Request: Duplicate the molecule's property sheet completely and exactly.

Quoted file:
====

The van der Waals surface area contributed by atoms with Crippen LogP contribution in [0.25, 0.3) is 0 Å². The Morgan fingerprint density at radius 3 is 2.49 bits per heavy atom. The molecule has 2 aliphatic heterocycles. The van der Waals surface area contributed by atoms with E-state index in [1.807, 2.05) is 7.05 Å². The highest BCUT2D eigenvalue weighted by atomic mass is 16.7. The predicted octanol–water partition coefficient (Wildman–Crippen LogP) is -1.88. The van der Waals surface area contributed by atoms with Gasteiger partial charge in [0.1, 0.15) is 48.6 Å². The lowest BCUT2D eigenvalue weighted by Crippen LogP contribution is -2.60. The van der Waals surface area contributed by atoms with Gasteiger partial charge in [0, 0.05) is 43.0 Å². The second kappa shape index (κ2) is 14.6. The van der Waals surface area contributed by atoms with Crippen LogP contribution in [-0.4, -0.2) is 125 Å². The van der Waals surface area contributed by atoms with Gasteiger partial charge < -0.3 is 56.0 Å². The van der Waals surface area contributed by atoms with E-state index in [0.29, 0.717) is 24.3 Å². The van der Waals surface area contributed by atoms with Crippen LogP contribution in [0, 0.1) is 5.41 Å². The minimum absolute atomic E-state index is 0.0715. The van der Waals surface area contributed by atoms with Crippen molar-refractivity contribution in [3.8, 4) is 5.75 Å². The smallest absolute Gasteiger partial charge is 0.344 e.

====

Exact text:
The van der Waals surface area contributed by atoms with Crippen LogP contribution in [0.25, 0.3) is 0 Å². The Morgan fingerprint density at radius 3 is 2.49 bits per heavy atom. The molecule has 2 aliphatic heterocycles. The van der Waals surface area contributed by atoms with E-state index in [1.807, 2.05) is 7.05 Å². The highest BCUT2D eigenvalue weighted by atomic mass is 16.7. The predicted octanol–water partition coefficient (Wildman–Crippen LogP) is -1.88. The van der Waals surface area contributed by atoms with Gasteiger partial charge in [0.1, 0.15) is 48.6 Å². The lowest BCUT2D eigenvalue weighted by Crippen LogP contribution is -2.60. The van der Waals surface area contributed by atoms with Gasteiger partial charge in [0, 0.05) is 43.0 Å². The second kappa shape index (κ2) is 14.6. The van der Waals surface area contributed by atoms with Crippen LogP contribution in [-0.4, -0.2) is 125 Å². The van der Waals surface area contributed by atoms with Gasteiger partial charge < -0.3 is 56.0 Å². The van der Waals surface area contributed by atoms with E-state index in [0.29, 0.717) is 24.3 Å². The van der Waals surface area contributed by atoms with Crippen LogP contribution in [0, 0.1) is 5.41 Å². The minimum absolute atomic E-state index is 0.0715. The van der Waals surface area contributed by atoms with Crippen molar-refractivity contribution in [3.8, 4) is 5.75 Å². The smallest absolute Gasteiger partial charge is 0.344 e.